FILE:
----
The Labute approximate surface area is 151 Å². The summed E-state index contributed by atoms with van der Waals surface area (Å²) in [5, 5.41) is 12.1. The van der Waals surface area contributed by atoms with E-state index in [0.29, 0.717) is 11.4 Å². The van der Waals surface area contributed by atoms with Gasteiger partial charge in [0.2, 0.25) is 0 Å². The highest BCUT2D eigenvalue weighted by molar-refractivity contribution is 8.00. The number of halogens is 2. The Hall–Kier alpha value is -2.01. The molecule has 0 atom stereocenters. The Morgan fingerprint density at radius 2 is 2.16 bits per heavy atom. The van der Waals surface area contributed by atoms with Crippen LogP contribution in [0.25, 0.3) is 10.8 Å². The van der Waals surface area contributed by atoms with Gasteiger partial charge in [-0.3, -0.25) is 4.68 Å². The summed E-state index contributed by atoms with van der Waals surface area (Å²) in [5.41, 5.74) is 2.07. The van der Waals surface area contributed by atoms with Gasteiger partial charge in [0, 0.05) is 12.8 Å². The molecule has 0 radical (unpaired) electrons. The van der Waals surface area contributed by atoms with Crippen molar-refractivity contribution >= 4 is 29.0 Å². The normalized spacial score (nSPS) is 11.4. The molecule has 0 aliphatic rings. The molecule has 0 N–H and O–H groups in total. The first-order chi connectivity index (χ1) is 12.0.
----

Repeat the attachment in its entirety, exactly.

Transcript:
The Labute approximate surface area is 151 Å². The summed E-state index contributed by atoms with van der Waals surface area (Å²) in [5, 5.41) is 12.1. The van der Waals surface area contributed by atoms with E-state index in [0.29, 0.717) is 11.4 Å². The van der Waals surface area contributed by atoms with Gasteiger partial charge in [0.2, 0.25) is 0 Å². The highest BCUT2D eigenvalue weighted by molar-refractivity contribution is 8.00. The number of halogens is 2. The Hall–Kier alpha value is -2.01. The molecule has 0 atom stereocenters. The Morgan fingerprint density at radius 2 is 2.16 bits per heavy atom. The van der Waals surface area contributed by atoms with Crippen LogP contribution in [0.25, 0.3) is 10.8 Å². The van der Waals surface area contributed by atoms with Gasteiger partial charge in [-0.3, -0.25) is 4.68 Å². The summed E-state index contributed by atoms with van der Waals surface area (Å²) in [5.41, 5.74) is 2.07. The van der Waals surface area contributed by atoms with Gasteiger partial charge in [0, 0.05) is 12.8 Å². The molecule has 0 radical (unpaired) electrons. The van der Waals surface area contributed by atoms with Crippen molar-refractivity contribution >= 4 is 29.0 Å². The normalized spacial score (nSPS) is 11.4. The molecule has 0 aliphatic rings. The molecule has 0 N–H and O–H groups in total. The first-order chi connectivity index (χ1) is 12.0.